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September 01, 2004

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Publication Date: Wednesday, September 01, 2004

Menlo Park: New face for Planning Commission Menlo Park: New face for Planning Commission (September 01, 2004)

** Three new members chosen; incumbents Patti Fry and Stuart Soffer fail to win reappointment.

By Rebecca Wallace
Almanac Staff Writer

Besides needing staff reports and cups of water, Menlo Park's Planning Commission now has an extra requirement: several new name plates.

As expected, the city's most prominent commission got an overhaul August 24, with members of the City Council appointing three new members: product marketing consultant Lou Deziel, attorney Kirsten Keith and Matt Henry, who is retired.

The council also reappointed technology consultant Harry Bims, who was appointed by the current council last year to fill out an unexpired term.

All three members of what is widely viewed as a council majority -- Mayor Lee Duboc, Mickie Winkler and Nicholas Jellins -- cast their votes for the four, who will serve four-year terms.

Councilman Paul Collacchi also voted for Mr. Henry and Mr. Bims, along with incumbent Patti Fry, who was seeking reappointment. Councilman Chuck Kinney supported incumbent Stuart Soffer.

Ms. Fry and Mr. Soffer, appointed to the Planning Commission by the previous council, have disagreed with the majority on several issues, including new home-building rules that the council approved but then later repealed in the face of a referendum petition.

Ms. Duboc says it's important for the commission to mirror the views of the council, and last year had proposed that all commissioners resign and reapply for their seats. That never came to pass.

After the vote, Ms. Fry said she was disappointed.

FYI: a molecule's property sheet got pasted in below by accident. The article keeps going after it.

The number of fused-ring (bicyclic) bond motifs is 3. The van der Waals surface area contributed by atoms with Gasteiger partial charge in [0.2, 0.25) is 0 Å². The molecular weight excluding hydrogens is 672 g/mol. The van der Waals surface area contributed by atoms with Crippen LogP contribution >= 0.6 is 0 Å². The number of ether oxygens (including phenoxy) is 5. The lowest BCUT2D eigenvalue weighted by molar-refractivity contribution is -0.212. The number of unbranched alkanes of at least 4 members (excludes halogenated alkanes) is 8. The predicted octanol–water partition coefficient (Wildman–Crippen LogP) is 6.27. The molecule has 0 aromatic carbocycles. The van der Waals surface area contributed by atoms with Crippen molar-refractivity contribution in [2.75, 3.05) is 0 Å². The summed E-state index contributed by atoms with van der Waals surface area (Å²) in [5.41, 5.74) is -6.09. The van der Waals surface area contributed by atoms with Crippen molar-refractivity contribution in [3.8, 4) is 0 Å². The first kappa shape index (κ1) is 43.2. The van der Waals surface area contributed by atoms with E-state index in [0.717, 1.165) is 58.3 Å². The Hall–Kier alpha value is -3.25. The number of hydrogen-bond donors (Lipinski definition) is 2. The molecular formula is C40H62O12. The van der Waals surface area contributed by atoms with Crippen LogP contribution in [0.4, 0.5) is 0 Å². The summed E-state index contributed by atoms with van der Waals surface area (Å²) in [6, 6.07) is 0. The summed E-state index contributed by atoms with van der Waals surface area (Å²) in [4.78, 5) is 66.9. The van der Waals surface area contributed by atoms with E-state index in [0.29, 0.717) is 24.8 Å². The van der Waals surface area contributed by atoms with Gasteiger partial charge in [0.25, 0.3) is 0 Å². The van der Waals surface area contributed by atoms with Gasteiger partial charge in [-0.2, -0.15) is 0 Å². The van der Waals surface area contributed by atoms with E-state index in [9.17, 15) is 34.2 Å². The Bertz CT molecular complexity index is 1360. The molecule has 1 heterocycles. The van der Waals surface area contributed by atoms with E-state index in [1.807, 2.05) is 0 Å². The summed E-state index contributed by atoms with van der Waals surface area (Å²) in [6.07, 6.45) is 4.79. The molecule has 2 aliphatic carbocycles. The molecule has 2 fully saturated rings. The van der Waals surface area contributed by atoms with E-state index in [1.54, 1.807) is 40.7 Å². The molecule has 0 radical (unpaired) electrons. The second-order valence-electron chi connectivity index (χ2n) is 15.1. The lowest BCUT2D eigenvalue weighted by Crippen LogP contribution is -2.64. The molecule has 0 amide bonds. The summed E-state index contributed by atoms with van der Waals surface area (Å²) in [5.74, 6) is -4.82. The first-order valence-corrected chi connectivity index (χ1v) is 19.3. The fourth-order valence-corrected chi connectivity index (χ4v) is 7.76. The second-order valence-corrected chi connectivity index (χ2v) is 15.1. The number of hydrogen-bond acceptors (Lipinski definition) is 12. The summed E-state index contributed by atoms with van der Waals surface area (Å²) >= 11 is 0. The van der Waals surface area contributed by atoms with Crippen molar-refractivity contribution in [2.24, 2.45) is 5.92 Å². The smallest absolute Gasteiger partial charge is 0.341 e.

"I thought I was critical in a constructive way. ... I have every single time offered to help work through the issues," she said. "Better decisions come when there are a variety of perspectives."

At the meeting, though, Ms. Winkler said she was happy with the new face of the commission, which had been dominated by residents critical of the council majority.

"I think we have a really balanced Planning Commission now," she said after the vote. "We have four incumbents and three new commissioners."

The commission grants permits needed for various types of construction and renovation and makes recommendations on zoning issues.

Two other residents also applied for seats: city environmental quality commissioner Richard Stevens and consultant Vincent Bressler.

Issues and plans

After his reappointment, Mr. Bims, a resident of the Belle Haven neighborhood, said he was looking forward to continuing work on several key issues, including encouraging business projects that can bring in more sales-tax revenue for the city.

He also voiced interest in streamlining the permit process, "not to allow the process to get so ambiguous and complex so that it's difficult to get projects approved."

When asked how three new members would change things, he replied: "The commission is probably going to be more open-minded to change with respect to the general plan and the residential zoning ordinance (home-building rules). So I think that there probably will be a less contentious Planning Commission."

The three new appointees are also looking ahead to the issues they will face and what sort of role they could play.

Mr. Deziel, who lives in the Vintage Oaks area, is also interested in boosting the city's sales-tax revenues by helping downtown thrive. In addition, he's been closely eying how Menlo Park could be affected by a plan to improve safety and traffic access at the city's four railroad crossings by raising the tracks and lowering the roads there.

Ms. Keith, a Willows resident who will resign her seat on the city's Housing Commission, said she's interested in having more affordable housing in Menlo Park.

And Mr. Henry, who lives in Belle Haven and has been a longtime council watcher, said he's looking forward to seeing issues from the other side.

"Every person who comes before me is going to get 100 percent of my attention," he said. "Every person who comes before the commission, it's the most important thing in the world to them. I have to look at it the same way."


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